Monday, 29 November 2010

So you can smoke a spliff at the Nepalese immigration office - who knew?

Namaste from Nepal.

Before going into how excited I am about my trek starting tomorrow I will bring you up to speed from the last few days.
In my last post I said I was off to watch the cremations at the burning ghats in Varanasi, and that is just what I did and saw far more than I wanted to.
I took the short walk to the cremation sight and sat at a respectable distance with a few other tourists watching the proceedings. My main focus was on the pyre closest to me which was about 15 metres away and I told myself I would watch the enitre thing from start to finish. After about 15 mins the other tourists moved on so it was just me sitting on some steps. As with all of India, a white person is a target for a conversation, so I got talking to a local about this and that but still watching what was going on when one of the cremation workers walked up to the pyre I was watching with a big stick.
The next thing I see is him put the stick into the pyre underneath the body (which was now bare as the wrappings had burned away) and sit it up!
So there I am chatting to a local about nonsense and in front of me a burning body is sat up like it is alive. It was well crispy by this stage but all of the hair was still there and it still looked far too human. When I thought that this was freaky enough he walks around the other side and clouts the body with the stick snapping it in half, on top of itself! Basically, this done to keep the fire in a central location and burning, but it was a bit full on and then watching a loose arm flailing around at the side was, how can I say, interesting.
All this and the family of the deceased are watching as well. Actually, only the men are allowed to attend because women are weak and will cry (Indian view not mine) and there is a belief that tears will steal the soul and stop its ascent to heaven.

So that was my first morning in Varanasi, after my early morning boat ride described in my last post.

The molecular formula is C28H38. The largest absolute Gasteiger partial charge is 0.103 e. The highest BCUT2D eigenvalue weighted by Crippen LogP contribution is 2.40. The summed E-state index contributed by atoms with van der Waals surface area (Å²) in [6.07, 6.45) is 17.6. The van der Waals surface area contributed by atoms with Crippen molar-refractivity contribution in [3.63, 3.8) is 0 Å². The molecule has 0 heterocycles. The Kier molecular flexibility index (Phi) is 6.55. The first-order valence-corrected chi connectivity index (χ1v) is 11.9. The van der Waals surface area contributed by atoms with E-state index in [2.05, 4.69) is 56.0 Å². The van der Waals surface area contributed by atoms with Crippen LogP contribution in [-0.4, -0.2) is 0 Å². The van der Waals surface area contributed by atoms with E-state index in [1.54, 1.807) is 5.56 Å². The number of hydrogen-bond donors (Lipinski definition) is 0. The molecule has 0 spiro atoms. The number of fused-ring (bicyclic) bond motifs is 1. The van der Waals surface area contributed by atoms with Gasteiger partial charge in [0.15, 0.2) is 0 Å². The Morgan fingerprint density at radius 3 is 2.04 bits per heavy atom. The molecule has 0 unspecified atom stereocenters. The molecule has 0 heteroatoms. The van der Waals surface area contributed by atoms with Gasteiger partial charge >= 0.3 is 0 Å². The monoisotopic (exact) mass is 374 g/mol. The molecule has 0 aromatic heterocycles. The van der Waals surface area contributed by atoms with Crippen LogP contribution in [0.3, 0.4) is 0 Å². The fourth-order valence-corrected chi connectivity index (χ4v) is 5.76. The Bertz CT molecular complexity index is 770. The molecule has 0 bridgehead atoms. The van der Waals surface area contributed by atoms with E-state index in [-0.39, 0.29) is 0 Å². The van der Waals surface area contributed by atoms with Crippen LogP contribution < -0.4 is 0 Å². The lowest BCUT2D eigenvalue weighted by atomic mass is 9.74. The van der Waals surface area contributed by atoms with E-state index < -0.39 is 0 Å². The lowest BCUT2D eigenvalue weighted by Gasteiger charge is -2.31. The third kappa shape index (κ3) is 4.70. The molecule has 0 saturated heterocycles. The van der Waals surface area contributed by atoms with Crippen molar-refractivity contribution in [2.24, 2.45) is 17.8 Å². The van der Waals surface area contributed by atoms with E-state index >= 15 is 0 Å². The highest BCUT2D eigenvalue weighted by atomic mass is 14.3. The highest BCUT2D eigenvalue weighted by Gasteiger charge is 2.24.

Didn't do much else that day except have some lunch and spent 2 hours or so chatting to an Austrian artist over the dinner table.
The evening was spent having a little wonder around, watching the nightly pooja (priests and prayers etc to the Ganges and the gods) and then hanging out at my hotel in the rooftop restaurant just chatting to various travellers.

Next day was quite relaxed too. A friend I met in Darjeeling came over and we just spent the day chatting on the rooftop like 2 old women (she was a women so it was fine for her).
In the evening I went on a night-time boat trip which added a new dimension to all of the proceedings going on on the ghats. Both the pooja and the burning ghat was very eerie in the darkness, but the highlight for me was being allowed to row the boat. Not many people can say they have rowed a boat down the river Ganges past burning bodies!
Then just back to the hotel and dinner with various other travellers.
Varanasi is a full on place and like no other I have been to in my life, but I liked it and it was probably a fitting place to end the Indian adventure.

Next day I left for Nepal and a mammoth journey - still it turned out to be very funny, having met more strange people, which I just seem to do.

Jouney times to Pokhara in Nepal were as follows:
Train from Varanasi to Gorakhpur - 6hrs
Local bus from Gorakhpur to the Indian border - 3 hrs
Local bus from the Nepalese border to Pokhara - 10 hrs

My plan was to get to Gorakhpur and then get some kip before continuing, but that didn't quite happen and I did the whole thing in one go.

All pretty uneventful until I got to the border at 1am.
So at 1am I had to wake up Indian immigration, as you can expect they were not happy. As I then approach the border to pass there is a group of 3 guys arguing with a taxi driver. Over the next few hours I discover that 1 of them loves an argument, and yes he was English, yes he was an old toff from the old school, and yes I did think he was a complete dick! (His name was Richard, so quite fitting really)
Anyway, we all cross the border and then have to wake up Nepalese immigration! I made sure I was first as being a very organised person I already got my visa sorted in the UK before I left. The other 3 (Dicky dickhead), Ludwig (26 from Germany) and Subos (who I kept calling Subo because I couldn't get it out of my head) a Nepalese national, hadn't sorted their visas. Well Subo obviously didn't need one.